As with any major decision like this, there are always a multitude of factors that need to be weighed and reviewed, such as:

1. Time of course is an obvious one – sometimes you just have to get the job done and you have a schedule to meet, so “good enough” might just have to be acceptable.

2. Costs are most certainly a factor. If you’ve already budgeted for what you can afford, and have invested a whole bunch of money into a project, sometimes you just don’t have the option to stop and start all over again and incur new fees .

Once you order custom furniture and it’s on its way, you can’t send it back. If there are mistakes, or if the client has a change of heart, it can mean having to get rid of one set of expensive furniture and reordering new pieces, which can be an extraordinary cost.  If you’ve signed a contract for a new piece of software and you are locked in for 2 years, you may not be able to walk away from that investment. In addition to the hard costs initially, if we just run with this software example above, future costs and operating costs also need to be considered. If your current solution will lead to wasted hours and hours of additional resources, then perhaps in the long run it’s better to cut your losses now. It’s good to run the numbers for a few potential scenarios ahead of time, in order to make sure you are making a sound decision.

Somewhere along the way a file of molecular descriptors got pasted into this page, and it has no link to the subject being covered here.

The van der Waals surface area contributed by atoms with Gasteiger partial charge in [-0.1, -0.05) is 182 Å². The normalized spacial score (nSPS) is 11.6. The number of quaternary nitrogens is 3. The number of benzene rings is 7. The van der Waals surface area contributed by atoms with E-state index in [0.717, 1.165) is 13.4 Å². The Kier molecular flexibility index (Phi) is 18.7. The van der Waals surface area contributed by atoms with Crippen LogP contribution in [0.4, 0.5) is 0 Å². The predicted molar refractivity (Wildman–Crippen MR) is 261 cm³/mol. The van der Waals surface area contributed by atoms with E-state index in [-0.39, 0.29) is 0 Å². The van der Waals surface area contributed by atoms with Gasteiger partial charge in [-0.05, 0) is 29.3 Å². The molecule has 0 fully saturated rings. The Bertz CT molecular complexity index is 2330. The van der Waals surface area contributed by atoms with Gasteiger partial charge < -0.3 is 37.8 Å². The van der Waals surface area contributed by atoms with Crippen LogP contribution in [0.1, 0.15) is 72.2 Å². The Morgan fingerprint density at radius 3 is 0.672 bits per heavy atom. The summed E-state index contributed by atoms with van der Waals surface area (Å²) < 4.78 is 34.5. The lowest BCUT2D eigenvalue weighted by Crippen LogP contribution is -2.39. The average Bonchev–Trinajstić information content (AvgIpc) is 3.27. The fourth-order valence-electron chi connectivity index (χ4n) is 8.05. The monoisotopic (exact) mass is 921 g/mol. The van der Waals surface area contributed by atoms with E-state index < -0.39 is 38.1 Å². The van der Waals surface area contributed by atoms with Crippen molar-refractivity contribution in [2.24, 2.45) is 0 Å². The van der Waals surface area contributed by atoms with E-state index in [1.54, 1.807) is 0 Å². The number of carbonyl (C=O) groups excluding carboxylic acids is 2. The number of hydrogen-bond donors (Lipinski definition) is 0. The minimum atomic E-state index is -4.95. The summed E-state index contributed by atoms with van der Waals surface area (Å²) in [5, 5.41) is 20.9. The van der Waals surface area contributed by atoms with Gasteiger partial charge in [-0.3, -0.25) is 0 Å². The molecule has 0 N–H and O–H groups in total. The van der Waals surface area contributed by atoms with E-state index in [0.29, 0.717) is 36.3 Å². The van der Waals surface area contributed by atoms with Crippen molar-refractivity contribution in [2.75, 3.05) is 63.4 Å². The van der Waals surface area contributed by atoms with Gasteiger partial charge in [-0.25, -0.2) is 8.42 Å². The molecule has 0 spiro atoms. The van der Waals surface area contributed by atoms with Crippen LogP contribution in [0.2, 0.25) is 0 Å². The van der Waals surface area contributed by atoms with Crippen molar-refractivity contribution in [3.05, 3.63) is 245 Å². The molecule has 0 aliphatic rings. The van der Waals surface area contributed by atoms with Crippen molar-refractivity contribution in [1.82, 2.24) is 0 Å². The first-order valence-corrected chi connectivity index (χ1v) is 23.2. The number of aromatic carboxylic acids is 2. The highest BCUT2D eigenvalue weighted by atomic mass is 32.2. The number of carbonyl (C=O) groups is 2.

3. Importance and priority should certainly be a factor in deciding whether to start over again or not. I am inherently a perfectionist, so for me most of the time “good” just doesn’t cut it. That being said, there are projects where you just don’t have the ability (or time, money, staff) to start all over again and you need to see your idea through. You might not think it’s perfect, but how important is this particular item, and how important is the distance between “good” and “great”? Does it warrant the necessary time, energy, or resources that it will take to start again from scratch? Is your current solution good enough and will it get the job done and not cause undue hardship for anyone? If yes, then maybe it’s best to leave it alone.

 

So in the end, while the idea of just shaking that etch-a-sketch and starting fresh is certainly appealing, and is absolutely warranted in some cases, be sure to “think before you shake”…lol!   Do this by factoring costs, time, and importance into your decision. Talk to your colleagues and get their opinion; maybe you are missing a piece of the puzzle. Run your numbers, look at your business goals, ask your clients or customers.  And trust your gut.  After all is said and done, however, don’t be afraid to start something over. If your gut is telling you that something isn’t right and that in the long run you are going to have to spend more time and energy to dig yourself out after taking the wrong road, then pull the plug, wipe the slate clean, and start a new sketch!

Happy Canada Day!

Canada Day

Happy Canada Day to our beautiful country!